That's all it says. Not a word about long flowing beards and pillow-like fluffed-out leg furnishings. In my mind there is no question about it.
The "redline" type Airedale has a coat much closer to the Airedale Standard than the modern show line dog does. Sure, some show line dogs have excellent coats. But a lot of what looks like a good coat on the modern show dog is just the product of cosmetic doctoring and if you breed to that dog there is a good chance you will not get a good natural Airedale coat.
How short or long can the "redline" coat be? Well, you will see types like Cajun or my Old Jack or Eddy Boatwright's Country Slicker that are slick coated on the head and have almost no beard or leg furnishings at all, but even those so-called slick coated ones have good harsh coats of an inch or an inch and a half long over most of the rest of the body. They are not really slick coated all over, just on the heads and maybe on the forelegs. And then you will see quite a few "redline" type Airedales that have somewhat longer coats and relatively short but fairly decent beards and leg furnishings. There is a gradation here from the so-called slick types back through a much more heavily-coated dog.
As I said, it is fairly common for show people to reject the "redline" type Airedale and say they are not pure specimens. Pure bred or not, they don't want them in the show ring and such specimens will not win in conformation against the dogs with long fluffy beards and leg furnishings. Hunters on the other hand see it quite the opposite and as a general rule prefer the shorter coated dog because they have low maintenance, self-keeping coats that do not mat up with burrs and weed seeds or ice or ball up with packing snow.
At first I thought maybe the "redline" type Airedale was coming just from a very restricted line, mainly from Digger and his descendents. But over time I have seen the same type produced from several other lines, and Barbara Burns tells me it was not uncommon to have such short-haired reddish colored pups appear in Airedale litters in the Northeast twenty or thirty years or more ago and that the show people would cull them or sell them without papers because they wanted more beards and leg furnishings.
All this indicates to me that the "redline" type Airedale is not due to any cross breeding but is a throwback to some of the early dogs and that the "redline" characteristics are still there, hidden in the gene pool, in most if not all of the modern Airedales. When "redline" pups appear, if you selectively keep and line breed them you will eventually begin to get litters with a high percentage of "redline" types.
Matt Thom in Flagstaff, Arizona, is the foremost "redline" Airedale breeder I know these days, and Eddie Boatwright of Collinwood, Tennessee, may be a close second.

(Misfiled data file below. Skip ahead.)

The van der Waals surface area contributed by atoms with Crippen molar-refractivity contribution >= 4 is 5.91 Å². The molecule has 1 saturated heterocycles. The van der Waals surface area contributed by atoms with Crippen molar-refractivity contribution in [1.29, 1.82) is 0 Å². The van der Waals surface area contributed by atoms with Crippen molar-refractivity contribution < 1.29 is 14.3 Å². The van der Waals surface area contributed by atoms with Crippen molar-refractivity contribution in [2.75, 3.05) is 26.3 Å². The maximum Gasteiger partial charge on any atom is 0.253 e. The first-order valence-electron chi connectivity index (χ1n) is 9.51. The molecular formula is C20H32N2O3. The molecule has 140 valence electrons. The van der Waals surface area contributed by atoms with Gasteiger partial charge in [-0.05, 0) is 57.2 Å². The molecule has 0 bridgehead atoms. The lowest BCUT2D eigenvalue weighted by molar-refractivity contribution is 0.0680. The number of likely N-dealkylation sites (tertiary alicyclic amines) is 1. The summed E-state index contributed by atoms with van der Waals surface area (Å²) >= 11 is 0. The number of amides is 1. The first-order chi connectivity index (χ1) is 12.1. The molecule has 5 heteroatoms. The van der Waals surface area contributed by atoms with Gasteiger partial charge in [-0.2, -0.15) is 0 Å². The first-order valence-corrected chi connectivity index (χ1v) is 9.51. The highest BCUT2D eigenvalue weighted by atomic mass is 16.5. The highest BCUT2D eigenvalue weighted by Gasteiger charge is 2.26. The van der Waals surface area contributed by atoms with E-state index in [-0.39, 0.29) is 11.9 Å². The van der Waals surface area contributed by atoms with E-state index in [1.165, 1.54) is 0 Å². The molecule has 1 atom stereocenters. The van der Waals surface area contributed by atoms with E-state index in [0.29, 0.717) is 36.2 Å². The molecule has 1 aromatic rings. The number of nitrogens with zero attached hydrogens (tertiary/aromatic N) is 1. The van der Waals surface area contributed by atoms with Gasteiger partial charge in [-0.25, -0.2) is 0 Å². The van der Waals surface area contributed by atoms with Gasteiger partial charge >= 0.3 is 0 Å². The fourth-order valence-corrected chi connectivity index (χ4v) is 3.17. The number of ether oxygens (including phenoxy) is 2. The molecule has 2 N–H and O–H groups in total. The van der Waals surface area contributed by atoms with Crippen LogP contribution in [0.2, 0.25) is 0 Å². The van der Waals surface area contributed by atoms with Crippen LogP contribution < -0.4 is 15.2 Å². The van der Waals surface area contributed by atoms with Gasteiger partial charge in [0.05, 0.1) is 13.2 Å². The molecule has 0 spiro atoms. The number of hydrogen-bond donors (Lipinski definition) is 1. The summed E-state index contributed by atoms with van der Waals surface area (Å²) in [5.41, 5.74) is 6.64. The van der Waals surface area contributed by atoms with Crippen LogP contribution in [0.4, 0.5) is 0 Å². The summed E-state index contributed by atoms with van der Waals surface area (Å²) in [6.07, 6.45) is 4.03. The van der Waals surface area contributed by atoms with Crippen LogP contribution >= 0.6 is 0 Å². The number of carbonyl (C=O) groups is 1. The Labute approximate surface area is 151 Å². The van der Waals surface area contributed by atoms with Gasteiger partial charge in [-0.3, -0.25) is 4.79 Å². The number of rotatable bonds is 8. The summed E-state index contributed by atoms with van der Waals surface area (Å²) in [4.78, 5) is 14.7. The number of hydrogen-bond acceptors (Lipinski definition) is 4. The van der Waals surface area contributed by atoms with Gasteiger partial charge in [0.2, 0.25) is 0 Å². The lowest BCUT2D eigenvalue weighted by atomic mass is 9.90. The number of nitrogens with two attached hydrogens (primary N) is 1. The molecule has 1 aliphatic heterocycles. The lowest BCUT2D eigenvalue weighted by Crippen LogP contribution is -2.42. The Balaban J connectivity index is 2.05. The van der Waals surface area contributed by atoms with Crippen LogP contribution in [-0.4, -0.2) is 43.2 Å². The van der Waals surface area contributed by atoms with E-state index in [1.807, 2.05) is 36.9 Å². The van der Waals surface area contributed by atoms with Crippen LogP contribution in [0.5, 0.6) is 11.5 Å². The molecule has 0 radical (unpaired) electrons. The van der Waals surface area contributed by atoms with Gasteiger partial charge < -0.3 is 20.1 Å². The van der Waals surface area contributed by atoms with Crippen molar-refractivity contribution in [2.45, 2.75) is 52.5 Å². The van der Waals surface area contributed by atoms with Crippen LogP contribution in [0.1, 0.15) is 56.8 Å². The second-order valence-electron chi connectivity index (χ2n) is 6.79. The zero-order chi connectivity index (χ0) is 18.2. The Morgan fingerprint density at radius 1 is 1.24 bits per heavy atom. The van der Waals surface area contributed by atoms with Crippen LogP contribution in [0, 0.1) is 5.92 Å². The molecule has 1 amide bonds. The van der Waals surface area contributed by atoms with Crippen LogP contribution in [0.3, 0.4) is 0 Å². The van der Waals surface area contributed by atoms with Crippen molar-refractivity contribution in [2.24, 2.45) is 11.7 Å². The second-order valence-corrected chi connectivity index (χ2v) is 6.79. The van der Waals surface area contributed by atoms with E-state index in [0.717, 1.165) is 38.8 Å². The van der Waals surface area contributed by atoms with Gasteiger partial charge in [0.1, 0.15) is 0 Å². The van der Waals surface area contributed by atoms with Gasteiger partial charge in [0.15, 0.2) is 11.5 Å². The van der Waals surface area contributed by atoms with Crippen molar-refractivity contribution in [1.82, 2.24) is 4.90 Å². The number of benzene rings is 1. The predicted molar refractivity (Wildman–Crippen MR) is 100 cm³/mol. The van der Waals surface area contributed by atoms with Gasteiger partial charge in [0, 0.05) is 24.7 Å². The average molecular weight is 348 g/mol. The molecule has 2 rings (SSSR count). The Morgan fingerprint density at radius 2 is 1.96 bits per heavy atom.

Now you also asked me about this quadrant system I sometimes speak of. That hasn't been used much and may not be very useful. I just laid out a straight line across the page in front of me and put the modern, long-coated show line type Airedale at the left end of the line (left being socially progressive, liberal, and politically correct) and the extreme, shorter-coated "redline" type Airedale at the right end of the line (right being conservative).
I then drew lines from the two end points down to a central point to make an inverted pyramid and put old Airedale Jerry at that point (they all come from him, you know). Then I divided the horizontal line into four equal parts and connected the dividing points to the center point at the bottom. That gave me four quadrants, with the modern, longer coated dog being in the 1st quadrant and the classic "redline" type Airedale being in the 4th quadrant. There are all possible variations between the two extremes. I don't use this classification much and don't really know how practical it is, but my own breeding goal was and is the third quadrant dog.
By the way, I also used to say that the modern show line dog of the 1st quadrant type has been "much improved" over old Airedale Jerry, whereas the 4th quadrant dog is the same conservative, old "unimproved" type that Airedale Jerry was. Some people say that the "redline" type dog has more natural hunting drive than the 1st and 2nd quadrant Airedales do. I can't prove it myself but am inclined to believe that is true more often than not.
I see on the message boards that Al Kranbuhl ("Airedale from New York") thinks that is the case, and I know Al has had a lifetime of experience with English Hounds and hunting Airedales. However, there is no doubt plenty of room for controversy there.
Hope this answers your questions. It's about all I can contribute on the subject. Somebody else will have to take it further if you want to continue the discussion or investigation into what the "redline" type Airedale represents. Whatever they are and wherever they came from I can tell you they are damn good dogs.